Wicked Intentions by Elizabeth Hoyt: Book Review

Wicked IntentionsWICKED INTENTIONS by Elizabeth Hoyt
Series: Maiden Lane, #1
Publication Date: August 1st 2010 by Grand Central Publishing


Infamous for his wild, sensual needs, Lazarus Huntington, Lord Caire, is searching for a savage killer in St. Giles, London’s most notorious slum. Widowed Temperance Dews knows St. Giles like the back of her hand-she’s spent a lifetime caring for its inhabitants at the foundling home her family established. Now that home is at risk . . .


Caire makes a simple offer-in return for Temperance’s help navigating the perilous alleys of St. Giles, he will introduce her to London’s high society so that she can find a benefactor for the home. But Temperance may not be the innocent she seems, and what begins as cold calculation soon falls prey to a passion that neither can control-one that may well destroy them both.


Heroine: I really quite liked Temperance’s character in WICKED INTENTIONS by Elizabeth Hoyt because she represents more than just a heroine. She represents the group of women out there who are just suppressing their sexuality. In WICKED INTENTIONS, Temperance comes to realize, Hey, there’s nothing wrong with being a sexual creature! Well, okay, this is the 19th century and people will probably argue with that, but from a modern perspective, I thought this was fantastic. Temperance portrayed the message that it’s alright to feel sexy and it’s part of being a woman. Go, Temperance!

Hero: Huh. One thing I found weird about Lazarus Huntington, A.K.A. Lord Caire is his *thing* about people touching him. So he feels pain when people touch his bare skin. What? Is this some medical condition I have never heard of? Or is he just psychologically wired to think that it is painful when people touch him? I’m sorry. I totally understand his trust issues when it comes to people loving him. Yeah, he has abandonment issues (typical hero weakness). But I really could not wrap my head around the fact that it hurts when people touch him. Um, okay.

Supporting Cast: I liked the role that Lady Caire, Lazarus’s mother, played in WICKED INTENTIONS and I wished we could have seen a little bit more of her. I would have loved to seen a little bit more interaction between Lady Caire and Temperance. Furthermore, I can’t wait to read about Winter! He is so far the most interesting of the Dews and I look forward to reading his book. I really like how dedicated and passionate he is about the orphanage and it will be interesting to see how he will handle a bit of romance.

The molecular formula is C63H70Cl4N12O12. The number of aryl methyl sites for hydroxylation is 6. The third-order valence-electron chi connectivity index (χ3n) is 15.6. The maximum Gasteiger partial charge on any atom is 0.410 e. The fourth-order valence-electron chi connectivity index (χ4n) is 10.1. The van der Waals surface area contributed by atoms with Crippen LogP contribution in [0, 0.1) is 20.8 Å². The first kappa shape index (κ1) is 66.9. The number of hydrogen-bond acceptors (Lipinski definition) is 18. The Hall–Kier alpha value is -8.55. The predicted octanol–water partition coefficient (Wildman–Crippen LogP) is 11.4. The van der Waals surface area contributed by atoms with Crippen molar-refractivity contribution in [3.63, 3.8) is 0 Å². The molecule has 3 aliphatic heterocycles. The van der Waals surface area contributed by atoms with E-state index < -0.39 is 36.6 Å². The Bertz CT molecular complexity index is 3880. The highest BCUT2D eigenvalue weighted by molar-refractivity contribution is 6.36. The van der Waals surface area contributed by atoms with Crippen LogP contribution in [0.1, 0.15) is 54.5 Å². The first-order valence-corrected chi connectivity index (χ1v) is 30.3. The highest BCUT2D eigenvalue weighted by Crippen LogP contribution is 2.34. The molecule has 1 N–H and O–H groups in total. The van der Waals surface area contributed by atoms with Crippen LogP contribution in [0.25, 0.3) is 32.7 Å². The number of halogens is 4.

Plot: I didn’t find the plot of WICKED INTENTIONS to be all that interesting. Temperance Dews needs to find a patron. Lord Caire needs to solve a mystery – except that he doesn’t really care about the person who was murdered. I think the most interesting part of WICKED INTENTIONS by Elizabeth Hoyt is trying to piece together who on earth the Ghost of St. Giles is. Based on what I already know from the second book, Notorious Pleasures, I can basically sum up that I know nothing more than I originally did. This is one recurring plot line that I will eagerly keep my eyes out for in the future books.

Romance: The romance, chemistry, sexy parts all lived up to my Elizabeth Hoyt standards – meaning that it was perfect. But one thing I was not prepared for was the bondage. I guess this just isn’t something that makes an appearance in the regency novels that I read, so I was just a little bit surprised. So if you’re picking this one up, be warned.

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Unfortunately, I did not enjoy WICKED INTENTIONS as much as I enjoyed the second book of the series, Notorious Pleasures. However, I’m glad I read the book for it gave me a lot of background knowledge regarding the characters that I previously missed out on. I still hope to read the rest of the Maiden Lane series and more of Elizabeth Hoyt’s writing.

1 Comment

  1. I haven’t picked up any other of her books besides Notorious Pleasures, so I’m still on the fence about whether to try this one. I feel that Temperance’ll be fun to read about, but I like my historical romances to have substance to their plot. Hmm… we’ll see. Thanks for the review, Cialina! :)

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